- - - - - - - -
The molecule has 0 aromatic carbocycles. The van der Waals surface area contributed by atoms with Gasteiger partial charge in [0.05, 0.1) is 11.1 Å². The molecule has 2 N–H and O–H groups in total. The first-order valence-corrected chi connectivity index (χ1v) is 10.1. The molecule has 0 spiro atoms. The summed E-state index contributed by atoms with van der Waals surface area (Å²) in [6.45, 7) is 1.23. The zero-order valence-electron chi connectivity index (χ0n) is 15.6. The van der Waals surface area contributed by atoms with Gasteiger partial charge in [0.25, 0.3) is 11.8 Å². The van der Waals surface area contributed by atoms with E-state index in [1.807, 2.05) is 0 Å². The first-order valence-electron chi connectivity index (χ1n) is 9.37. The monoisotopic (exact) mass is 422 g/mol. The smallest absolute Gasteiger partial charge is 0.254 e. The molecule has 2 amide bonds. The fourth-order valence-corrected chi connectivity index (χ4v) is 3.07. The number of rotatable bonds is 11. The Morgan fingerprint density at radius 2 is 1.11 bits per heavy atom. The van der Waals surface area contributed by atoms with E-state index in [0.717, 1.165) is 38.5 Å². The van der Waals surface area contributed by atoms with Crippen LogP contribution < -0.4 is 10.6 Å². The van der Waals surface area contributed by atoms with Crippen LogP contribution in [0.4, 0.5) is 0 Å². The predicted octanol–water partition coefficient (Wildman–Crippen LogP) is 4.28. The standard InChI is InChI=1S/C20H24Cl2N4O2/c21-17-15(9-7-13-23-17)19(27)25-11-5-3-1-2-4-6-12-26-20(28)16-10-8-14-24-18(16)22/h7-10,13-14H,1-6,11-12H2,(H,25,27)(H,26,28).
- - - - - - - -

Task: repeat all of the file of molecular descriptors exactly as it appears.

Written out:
The molecule has 0 aromatic carbocycles. The van der Waals surface area contributed by atoms with Gasteiger partial charge in [0.05, 0.1) is 11.1 Å². The molecule has 2 N–H and O–H groups in total. The first-order valence-corrected chi connectivity index (χ1v) is 10.1. The molecule has 0 spiro atoms. The summed E-state index contributed by atoms with van der Waals surface area (Å²) in [6.45, 7) is 1.23. The zero-order valence-electron chi connectivity index (χ0n) is 15.6. The van der Waals surface area contributed by atoms with Gasteiger partial charge in [0.25, 0.3) is 11.8 Å². The van der Waals surface area contributed by atoms with E-state index in [1.807, 2.05) is 0 Å². The first-order valence-electron chi connectivity index (χ1n) is 9.37. The monoisotopic (exact) mass is 422 g/mol. The smallest absolute Gasteiger partial charge is 0.254 e. The molecule has 2 amide bonds. The fourth-order valence-corrected chi connectivity index (χ4v) is 3.07. The number of rotatable bonds is 11. The Morgan fingerprint density at radius 2 is 1.11 bits per heavy atom. The van der Waals surface area contributed by atoms with E-state index in [0.717, 1.165) is 38.5 Å². The van der Waals surface area contributed by atoms with Crippen LogP contribution < -0.4 is 10.6 Å². The van der Waals surface area contributed by atoms with Crippen LogP contribution in [0.4, 0.5) is 0 Å². The predicted octanol–water partition coefficient (Wildman–Crippen LogP) is 4.28. The standard InChI is InChI=1S/C20H24Cl2N4O2/c21-17-15(9-7-13-23-17)19(27)25-11-5-3-1-2-4-6-12-26-20(28)16-10-8-14-24-18(16)22/h7-10,13-14H,1-6,11-12H2,(H,25,27)(H,26,28).